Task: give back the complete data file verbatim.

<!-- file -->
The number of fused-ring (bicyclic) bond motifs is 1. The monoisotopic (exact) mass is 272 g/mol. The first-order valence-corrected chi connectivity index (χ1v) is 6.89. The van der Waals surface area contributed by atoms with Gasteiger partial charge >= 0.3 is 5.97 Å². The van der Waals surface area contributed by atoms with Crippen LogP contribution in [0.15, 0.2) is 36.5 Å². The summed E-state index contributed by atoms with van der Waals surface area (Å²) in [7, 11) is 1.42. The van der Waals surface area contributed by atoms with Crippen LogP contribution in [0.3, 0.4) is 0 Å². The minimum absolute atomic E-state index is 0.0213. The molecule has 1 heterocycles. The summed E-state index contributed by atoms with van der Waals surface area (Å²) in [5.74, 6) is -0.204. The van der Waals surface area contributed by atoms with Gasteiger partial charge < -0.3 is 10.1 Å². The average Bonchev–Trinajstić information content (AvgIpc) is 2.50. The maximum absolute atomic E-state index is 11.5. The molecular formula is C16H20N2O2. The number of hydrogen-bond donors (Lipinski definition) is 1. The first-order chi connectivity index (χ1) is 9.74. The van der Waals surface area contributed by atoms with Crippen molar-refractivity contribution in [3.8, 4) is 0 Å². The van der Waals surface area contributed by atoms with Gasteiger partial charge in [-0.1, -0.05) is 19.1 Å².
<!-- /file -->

The number of fused-ring (bicyclic) bond motifs is 1. The monoisotopic (exact) mass is 272 g/mol. The first-order valence-corrected chi connectivity index (χ1v) is 6.89. The van der Waals surface area contributed by atoms with Gasteiger partial charge >= 0.3 is 5.97 Å². The van der Waals surface area contributed by atoms with Crippen LogP contribution in [0.15, 0.2) is 36.5 Å². The summed E-state index contributed by atoms with van der Waals surface area (Å²) in [7, 11) is 1.42. The van der Waals surface area contributed by atoms with Crippen LogP contribution in [0.3, 0.4) is 0 Å². The minimum absolute atomic E-state index is 0.0213. The molecule has 1 heterocycles. The summed E-state index contributed by atoms with van der Waals surface area (Å²) in [5.74, 6) is -0.204. The van der Waals surface area contributed by atoms with Gasteiger partial charge < -0.3 is 10.1 Å². The average Bonchev–Trinajstić information content (AvgIpc) is 2.50. The maximum absolute atomic E-state index is 11.5. The molecular formula is C16H20N2O2. The number of hydrogen-bond donors (Lipinski definition) is 1. The first-order chi connectivity index (χ1) is 9.74. The van der Waals surface area contributed by atoms with Crippen molar-refractivity contribution in [3.8, 4) is 0 Å². The van der Waals surface area contributed by atoms with Gasteiger partial charge in [-0.1, -0.05) is 19.1 Å².